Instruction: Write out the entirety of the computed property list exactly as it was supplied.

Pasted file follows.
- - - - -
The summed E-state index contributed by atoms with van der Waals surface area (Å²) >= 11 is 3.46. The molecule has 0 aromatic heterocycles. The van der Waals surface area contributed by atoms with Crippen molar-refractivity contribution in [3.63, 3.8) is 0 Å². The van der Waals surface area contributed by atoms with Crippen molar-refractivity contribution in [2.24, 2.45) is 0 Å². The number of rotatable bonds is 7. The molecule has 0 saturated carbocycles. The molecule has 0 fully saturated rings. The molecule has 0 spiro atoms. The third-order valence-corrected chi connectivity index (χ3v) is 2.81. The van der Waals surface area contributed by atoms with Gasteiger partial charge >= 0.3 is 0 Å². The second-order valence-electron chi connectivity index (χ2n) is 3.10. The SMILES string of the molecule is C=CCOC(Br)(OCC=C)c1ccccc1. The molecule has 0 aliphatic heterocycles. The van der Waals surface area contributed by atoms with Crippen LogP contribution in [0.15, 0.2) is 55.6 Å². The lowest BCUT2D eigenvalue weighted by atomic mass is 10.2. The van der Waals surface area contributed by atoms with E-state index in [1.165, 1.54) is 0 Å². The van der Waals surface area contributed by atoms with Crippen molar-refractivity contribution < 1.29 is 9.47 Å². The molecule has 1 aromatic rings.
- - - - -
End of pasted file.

The summed E-state index contributed by atoms with van der Waals surface area (Å²) >= 11 is 3.46. The molecule has 0 aromatic heterocycles. The van der Waals surface area contributed by atoms with Crippen molar-refractivity contribution in [3.63, 3.8) is 0 Å². The van der Waals surface area contributed by atoms with Crippen molar-refractivity contribution in [2.24, 2.45) is 0 Å². The number of rotatable bonds is 7. The molecule has 0 saturated carbocycles. The molecule has 0 fully saturated rings. The molecule has 0 spiro atoms. The third-order valence-corrected chi connectivity index (χ3v) is 2.81. The van der Waals surface area contributed by atoms with Gasteiger partial charge >= 0.3 is 0 Å². The second-order valence-electron chi connectivity index (χ2n) is 3.10. The SMILES string of the molecule is C=CCOC(Br)(OCC=C)c1ccccc1. The molecule has 0 aliphatic heterocycles. The van der Waals surface area contributed by atoms with Crippen LogP contribution in [0.15, 0.2) is 55.6 Å². The lowest BCUT2D eigenvalue weighted by atomic mass is 10.2. The van der Waals surface area contributed by atoms with E-state index in [1.165, 1.54) is 0 Å². The van der Waals surface area contributed by atoms with Crippen molar-refractivity contribution < 1.29 is 9.47 Å². The molecule has 1 aromatic rings.